Update: In-Town Versus Isolated Retreats

This feature article is an update to a SurvivalBlog article that I wrote back in August of 2005:

There are two distinct modes of fixed location survival retreats: ”In Town” and “Isolated.” The former depends on some local infrastructure while the latter is designed to be almost entirely self-sufficient and self-contained. Isolated retreats are also often termed “remote” retreats.

Not everyone is suited to tackling the tasks required for self-sufficiency at an isolated retreat. Advanced age — with the inevitable loss of muscle mass — physical handicaps, lack of trustworthy family or friends, or chronic health conditions could rule that out. If that is your situation, then you will probably want to establish an inconspicuous “in town” retreat rather than an isolated “stronghold” retreat. Generally, isolated retreats are more suitable for folks under age 60.

In-Town Retreats

If opting for “in town,” then buy a masonry house with a fireproof roof on an oversize lot. Make that wood frame construction if you live in earthquake country. Carefully select a town with a small population—somewhere between 1,000 and 3,000 if it has a true “end to end” gravity-fed water supply, or from 200 to 1,000 if the water system is in any way dependent on the power grid. (The 1,000 upper limit is for fear of sanitation problems.) In my opinion, towns and larger than 3,000 lack a cohesive sense of “our community”, and any town with a population smaller than 200 would lack a sufficient mix of skills and the manpower required to mount a sufficient defense in the event of a true “worst case.”

For more about the importance of having a sense of community, see my September 2008 article titled: Finding a Mineshaft or a Gemeinschaft.

I still believe that it is best to avoid larger towns. At some number over the 3,000 inhabitant threshold, the “we/they paradigm” will be lacking, and in a true TEOTWAWKI, it could be every man for himself.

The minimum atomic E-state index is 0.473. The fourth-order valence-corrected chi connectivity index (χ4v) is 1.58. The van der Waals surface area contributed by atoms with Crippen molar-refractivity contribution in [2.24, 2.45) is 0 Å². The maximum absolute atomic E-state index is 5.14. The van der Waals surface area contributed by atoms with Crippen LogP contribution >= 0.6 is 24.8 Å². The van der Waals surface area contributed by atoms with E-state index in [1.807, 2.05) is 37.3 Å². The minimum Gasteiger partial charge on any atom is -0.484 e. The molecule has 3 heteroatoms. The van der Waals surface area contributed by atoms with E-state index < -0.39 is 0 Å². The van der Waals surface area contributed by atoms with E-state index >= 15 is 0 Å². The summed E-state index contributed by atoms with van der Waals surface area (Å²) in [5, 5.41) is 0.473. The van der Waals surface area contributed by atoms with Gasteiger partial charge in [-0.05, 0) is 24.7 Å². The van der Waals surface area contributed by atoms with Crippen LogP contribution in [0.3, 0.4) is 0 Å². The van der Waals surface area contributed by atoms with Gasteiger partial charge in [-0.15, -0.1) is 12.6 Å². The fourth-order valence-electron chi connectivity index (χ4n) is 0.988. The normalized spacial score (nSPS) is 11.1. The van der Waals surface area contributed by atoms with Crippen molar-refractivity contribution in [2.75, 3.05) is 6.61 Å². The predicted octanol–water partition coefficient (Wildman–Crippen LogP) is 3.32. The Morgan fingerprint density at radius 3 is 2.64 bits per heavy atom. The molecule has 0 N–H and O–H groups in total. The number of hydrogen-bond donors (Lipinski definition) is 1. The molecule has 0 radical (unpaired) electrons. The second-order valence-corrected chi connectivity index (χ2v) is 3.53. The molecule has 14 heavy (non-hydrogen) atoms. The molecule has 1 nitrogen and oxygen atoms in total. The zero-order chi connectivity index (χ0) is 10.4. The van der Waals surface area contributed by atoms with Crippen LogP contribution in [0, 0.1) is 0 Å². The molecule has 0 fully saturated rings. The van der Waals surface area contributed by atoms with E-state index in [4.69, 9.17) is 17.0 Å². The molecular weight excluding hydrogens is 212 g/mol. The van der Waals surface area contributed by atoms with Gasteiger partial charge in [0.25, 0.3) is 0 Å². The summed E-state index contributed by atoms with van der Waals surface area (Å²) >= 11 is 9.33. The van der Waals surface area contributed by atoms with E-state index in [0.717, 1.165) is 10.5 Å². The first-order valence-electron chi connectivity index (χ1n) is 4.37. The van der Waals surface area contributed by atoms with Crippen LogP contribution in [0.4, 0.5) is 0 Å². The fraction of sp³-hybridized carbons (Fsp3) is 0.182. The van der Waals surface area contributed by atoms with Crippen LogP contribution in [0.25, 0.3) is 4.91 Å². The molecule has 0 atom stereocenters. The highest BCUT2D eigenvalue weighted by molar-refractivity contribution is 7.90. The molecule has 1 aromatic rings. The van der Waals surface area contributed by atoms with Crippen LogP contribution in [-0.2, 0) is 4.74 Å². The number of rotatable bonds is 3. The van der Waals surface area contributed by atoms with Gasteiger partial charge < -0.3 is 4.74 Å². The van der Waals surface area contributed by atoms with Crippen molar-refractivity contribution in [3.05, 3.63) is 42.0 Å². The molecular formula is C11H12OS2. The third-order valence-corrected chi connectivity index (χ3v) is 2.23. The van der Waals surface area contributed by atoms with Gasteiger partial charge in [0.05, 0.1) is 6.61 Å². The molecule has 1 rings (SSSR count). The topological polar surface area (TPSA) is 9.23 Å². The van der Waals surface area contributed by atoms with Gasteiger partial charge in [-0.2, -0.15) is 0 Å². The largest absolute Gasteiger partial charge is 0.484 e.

The Mel Tappan Approach

The late Mel Tappan wisely opined that if your house is at the end of the dead-end of a road at the edge of town with no close-by neighbors, then it might just as well be five or ten miles out of town–since it will be psychologically outside of the invisible ring of protection that will constitute “in town.” Post-TEOTWAWKI, the “we/they” paradigm will be forcefully if not painfully obvious. If you are “in town” you will benefit from a de facto Neighborhood Watch on Steroids. Make sure that your retreat is either clearly “in town”, or not. A property that is halfway in between will have none of the advantages and all of the disadvantages.

Tappan championed the concept of small-town retreating: owning a mini-farm that is physically and psychologically inside of an existing small community.

Technology and Isolated retreats

Several technology trends and societal trends in recent years have made isolated retreats much more realistic for a wider cross-section of survivalists and preppers. A lot has changed since 2005. For example:

  • Far more people telecommuting, especially since the Wu Flu pandemic.
  • More families are homeschooling.
  • The advent of Starlink high-speed satellite Internet service.
  • Cellular phone coverage expanding into rural regions.
  • Improved photovoltaic power systems, with a much lower cost per watt and far more battery options, including Nickel-Iron and Lithium-Ion.
  • The proliferation of inexpensive drone technology. In most weather, having drones greatly reduces the need to conduct short-range security patrols.
  • Electric ATVs (such as the Textron Prowler) and e-bikes are now available. These can be paired with off-grid photovoltaic power systems.